I receive lots of letters from folks with questions about writing, illustrating, publishing & art school. While I'd love to answer each one, sometimes bookmaking keeps me away from the inbox. Here are my answers to the most frequently asked questions. Hope they help and thanks for writing! 


1. What kind of materials do you use? 

Pencil, charcoal, watercolor, colored pencil, crayon, gouache, pastel, acrylic paint, ink, all on copy paper or bristol or Arches hot press. Then I use Photoshop to collage it all together.

2. How do you choose a book idea?

I love to follow my extra-curricular passions back to the studio. Do you have something you love to learn about? What are your other hobbies besides writing or drawing?  Follow them down the rabbit hole! Nature, history, fashion, anthropology, archeology are some of mine. They are things I could never be tired of learning about.

PLAY. Most of my ideas come from wanting to stay in those worlds and play a little longer. Making books from that place creates a public doorway, so we can jump in together and play.

The best tip might be just to Notice. With a capital N. There are a million ideas for books and stories all around you, if you notice. They are in the trees. In the breeze. Sitting in a little patch of shade. It takes a lot of patience, but writing and illustrating is really mostly about listening and watching, being open. Most of my stories seem to "tell themselves", once I get around to listening to them, not the other way around. This is something I have to re-learn every time!

3. I have a story I want to publish. Where do I start? Can I choose the illustrator?

Many publishers do not accept unsolicited manuscripts, so it's a good idea to shop your manuscript to a literary agent first. A good agent will act as an editor, a cheerleader, and will open doors to the publishing world.

99% of the time, it is the publisher who pairs manuscript with illustrator, after the story is already sold. 

4. I have a story idea, can you illustrate it?

Thank you for thinking of me for your project! Right now I'm all "booked" up and I only accept submissions through my agent at this time. Maybe we will collaborate in the future!

5. I'd love to write for children. Where do I start?

How exciting! I'd begin at your local library or bookstore.


Listen for the page turns in a picture book, the rhythm of the author's voice, the use of quiet. Every word is important. Watch how the story is fed by the pictures and pictures are fed by story to make something altogether new. Take note of the publisher on the spine of your favorite books.


Take classes. Join book clubs. All education is beneficial.

Read your story out loud constantly (until your neighbors and cat think you're nuts). Join a crit group or trusted writing partner. And read out loud to kids (check out this super How-To by author Mac Barnett and Taylor Norman). Children are the very best critics.

Here are three helpful books and I always recommend to folks: 


Minders of Make-Believe by Leonard Marcus, historian of our industry. Engrossing tale of how children's lit came to be. (Note: actually, read anything by Leonard Marcus).

Writing With Pictures by Uri Shulevitz. Shulevitz is THE master of the dynamic book dummy, thumbnails, page design. Must-have for illustrators, but also extremely helpful for authors.

2014 Children's Writer's and Illustrator's Market by Chuck Sambuchino : A large annually-updated volume of contacts for agents and publishers, conferences and contests.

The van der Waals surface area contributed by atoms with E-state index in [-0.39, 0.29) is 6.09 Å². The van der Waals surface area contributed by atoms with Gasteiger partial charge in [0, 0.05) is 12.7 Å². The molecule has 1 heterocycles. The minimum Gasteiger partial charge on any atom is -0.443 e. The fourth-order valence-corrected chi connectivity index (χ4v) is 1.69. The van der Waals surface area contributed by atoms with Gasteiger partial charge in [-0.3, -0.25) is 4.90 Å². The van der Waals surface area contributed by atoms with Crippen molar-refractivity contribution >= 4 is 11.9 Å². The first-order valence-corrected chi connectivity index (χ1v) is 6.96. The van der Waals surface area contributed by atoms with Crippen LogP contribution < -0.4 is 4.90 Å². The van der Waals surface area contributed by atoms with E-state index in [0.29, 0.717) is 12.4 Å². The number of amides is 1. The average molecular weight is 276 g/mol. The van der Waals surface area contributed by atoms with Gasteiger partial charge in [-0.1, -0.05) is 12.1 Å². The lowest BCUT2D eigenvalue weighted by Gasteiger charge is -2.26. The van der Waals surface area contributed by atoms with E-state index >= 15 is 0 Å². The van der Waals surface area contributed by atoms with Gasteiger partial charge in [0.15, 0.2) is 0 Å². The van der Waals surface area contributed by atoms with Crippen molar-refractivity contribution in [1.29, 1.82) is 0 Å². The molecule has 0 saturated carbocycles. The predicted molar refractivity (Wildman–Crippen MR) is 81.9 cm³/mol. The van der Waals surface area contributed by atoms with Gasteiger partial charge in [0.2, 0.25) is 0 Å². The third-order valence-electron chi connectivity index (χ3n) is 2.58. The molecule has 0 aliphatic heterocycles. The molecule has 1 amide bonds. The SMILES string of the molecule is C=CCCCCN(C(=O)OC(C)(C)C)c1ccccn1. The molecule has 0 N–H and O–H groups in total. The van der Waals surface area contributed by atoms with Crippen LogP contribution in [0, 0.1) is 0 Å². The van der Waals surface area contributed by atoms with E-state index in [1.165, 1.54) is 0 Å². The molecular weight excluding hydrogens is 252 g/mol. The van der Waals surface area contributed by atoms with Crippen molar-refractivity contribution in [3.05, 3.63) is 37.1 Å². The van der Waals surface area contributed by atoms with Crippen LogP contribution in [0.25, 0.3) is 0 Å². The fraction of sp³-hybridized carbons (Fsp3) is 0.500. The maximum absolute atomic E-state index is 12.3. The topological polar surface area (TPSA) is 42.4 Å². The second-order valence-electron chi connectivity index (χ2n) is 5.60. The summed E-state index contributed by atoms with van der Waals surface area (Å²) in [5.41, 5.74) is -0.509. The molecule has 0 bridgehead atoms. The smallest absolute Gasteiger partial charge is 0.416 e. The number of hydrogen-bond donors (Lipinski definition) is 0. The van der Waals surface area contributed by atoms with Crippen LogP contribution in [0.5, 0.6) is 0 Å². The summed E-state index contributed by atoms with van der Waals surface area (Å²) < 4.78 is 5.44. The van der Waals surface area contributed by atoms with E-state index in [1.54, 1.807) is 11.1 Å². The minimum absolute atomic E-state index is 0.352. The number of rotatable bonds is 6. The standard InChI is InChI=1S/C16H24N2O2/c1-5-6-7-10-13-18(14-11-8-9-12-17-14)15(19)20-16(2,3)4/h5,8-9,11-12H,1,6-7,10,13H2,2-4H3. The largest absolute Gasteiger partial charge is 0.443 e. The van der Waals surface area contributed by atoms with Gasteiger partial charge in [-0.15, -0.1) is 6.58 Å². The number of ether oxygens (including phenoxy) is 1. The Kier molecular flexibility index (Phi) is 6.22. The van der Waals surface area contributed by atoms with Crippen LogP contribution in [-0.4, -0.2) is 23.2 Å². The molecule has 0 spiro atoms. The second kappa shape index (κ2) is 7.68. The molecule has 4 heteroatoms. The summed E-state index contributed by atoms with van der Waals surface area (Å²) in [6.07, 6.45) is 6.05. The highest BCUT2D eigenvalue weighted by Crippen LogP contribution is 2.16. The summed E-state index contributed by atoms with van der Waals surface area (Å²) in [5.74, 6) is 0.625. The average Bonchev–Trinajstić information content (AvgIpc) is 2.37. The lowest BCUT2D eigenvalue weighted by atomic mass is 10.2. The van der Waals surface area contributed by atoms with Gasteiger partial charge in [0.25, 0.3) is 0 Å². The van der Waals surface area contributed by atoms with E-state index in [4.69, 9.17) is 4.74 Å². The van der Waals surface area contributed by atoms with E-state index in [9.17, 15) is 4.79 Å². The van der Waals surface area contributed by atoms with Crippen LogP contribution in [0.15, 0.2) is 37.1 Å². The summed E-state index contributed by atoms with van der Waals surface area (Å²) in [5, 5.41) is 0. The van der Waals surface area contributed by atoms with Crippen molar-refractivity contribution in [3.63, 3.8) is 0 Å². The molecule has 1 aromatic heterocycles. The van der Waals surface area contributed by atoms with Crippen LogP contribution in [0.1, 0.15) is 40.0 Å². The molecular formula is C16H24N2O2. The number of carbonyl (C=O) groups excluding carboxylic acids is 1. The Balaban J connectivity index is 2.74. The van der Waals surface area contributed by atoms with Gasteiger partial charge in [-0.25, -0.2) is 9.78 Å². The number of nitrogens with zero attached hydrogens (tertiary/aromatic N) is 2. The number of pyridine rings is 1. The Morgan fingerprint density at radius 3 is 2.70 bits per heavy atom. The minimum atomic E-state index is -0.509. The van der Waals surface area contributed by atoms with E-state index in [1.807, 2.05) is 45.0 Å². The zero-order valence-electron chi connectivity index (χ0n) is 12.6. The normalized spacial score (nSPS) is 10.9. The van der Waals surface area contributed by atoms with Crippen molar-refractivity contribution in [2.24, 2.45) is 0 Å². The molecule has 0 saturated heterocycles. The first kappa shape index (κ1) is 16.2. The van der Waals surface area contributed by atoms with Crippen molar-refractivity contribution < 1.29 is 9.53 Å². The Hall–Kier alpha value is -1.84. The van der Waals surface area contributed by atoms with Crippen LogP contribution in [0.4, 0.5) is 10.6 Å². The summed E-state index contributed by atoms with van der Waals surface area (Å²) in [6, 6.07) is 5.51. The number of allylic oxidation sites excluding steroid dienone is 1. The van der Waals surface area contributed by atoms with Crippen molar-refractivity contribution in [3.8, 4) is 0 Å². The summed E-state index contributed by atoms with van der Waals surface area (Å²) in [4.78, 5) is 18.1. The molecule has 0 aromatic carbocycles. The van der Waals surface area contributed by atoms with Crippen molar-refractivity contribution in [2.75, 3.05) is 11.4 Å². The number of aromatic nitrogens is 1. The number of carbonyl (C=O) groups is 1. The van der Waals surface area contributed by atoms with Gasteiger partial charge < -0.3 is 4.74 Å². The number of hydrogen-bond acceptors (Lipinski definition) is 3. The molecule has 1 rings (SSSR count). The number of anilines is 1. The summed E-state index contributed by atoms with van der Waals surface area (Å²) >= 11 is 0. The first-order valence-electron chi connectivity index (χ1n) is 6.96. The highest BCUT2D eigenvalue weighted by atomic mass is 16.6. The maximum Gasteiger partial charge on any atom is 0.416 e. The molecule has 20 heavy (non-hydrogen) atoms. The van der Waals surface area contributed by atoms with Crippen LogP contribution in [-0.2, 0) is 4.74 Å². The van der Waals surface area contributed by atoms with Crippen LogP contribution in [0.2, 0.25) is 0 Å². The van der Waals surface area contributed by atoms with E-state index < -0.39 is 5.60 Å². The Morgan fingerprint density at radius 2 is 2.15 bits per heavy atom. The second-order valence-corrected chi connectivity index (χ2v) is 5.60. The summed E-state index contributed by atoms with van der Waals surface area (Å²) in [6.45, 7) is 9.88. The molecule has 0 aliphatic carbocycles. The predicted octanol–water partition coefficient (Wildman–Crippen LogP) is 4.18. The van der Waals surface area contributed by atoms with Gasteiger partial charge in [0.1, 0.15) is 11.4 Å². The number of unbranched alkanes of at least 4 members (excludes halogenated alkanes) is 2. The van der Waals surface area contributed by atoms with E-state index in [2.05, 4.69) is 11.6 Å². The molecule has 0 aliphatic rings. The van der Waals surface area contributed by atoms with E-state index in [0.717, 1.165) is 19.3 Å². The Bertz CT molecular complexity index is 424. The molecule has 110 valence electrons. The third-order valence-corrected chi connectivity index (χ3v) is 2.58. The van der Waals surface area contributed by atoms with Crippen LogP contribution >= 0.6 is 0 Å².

It's a great idea to join, or attend events held by the Society of Children's Book Writers and Illustrators (SCBWI) If you are seeking a picture book community, they have regional crit groups for authors and illustrators. Illustrators can also attend annual conferences to hear talks by art directors, agents, publishers and editors, and have their portfolios reviewed. 

Most importantly: be brave! Write what you love.

Don't be afraid to edit, delete, and start again. This is an art form for the detail-oriented. The space in a 32 page picture book is limited and valuable, and it takes time to fill the space just right. Sometimes it takes longer than you'd imagine (it takes me years and sometimes I end up with over 100 versions!). A book is an evolving, living thing, so keep your eyes fixed on the beating heart of it, but stay open to change and feedback.


6. I want to be an illustrator. Where do I start?

As illustrators, we double as fine artists AND communicators. Our mark-making, style choice, and material selection affect the tone, voice and scope of our storytelling. To learn how to communicate with your art, it's a good idea to learn traditional media skills at an art school or in art classes. (See my course recommendations below, in #7.)

It's important to be educated about the market you are entering, past and present. Read as many picture books as you can (chances are, if you love picture books, you are already doing that!) See what's out there, look at the rainbow of art styles. Make friends with your local independent booksellers, and patronize their store when you can. And it's TOTALLY OK TO OWN PICTURE BOOKS AS A GROWN UP. You can find your neighborhood bookseller at Indiebound.org

Art directors and agents need to see your work so they can hire you. Create a portfolio website. Make sure your portfolio is full of concepts you'd LOVE to make into a book, in a style you would love to work in. Make a few pieces that tie together in a narrative way, with characters that appear in consecutive pieces to show you are capable of communicating a story. If you have a story, make a little book dummy! (See the above book recommendations in #5. Uri Shulevitz's Writing With Pictures is a great guide on that.)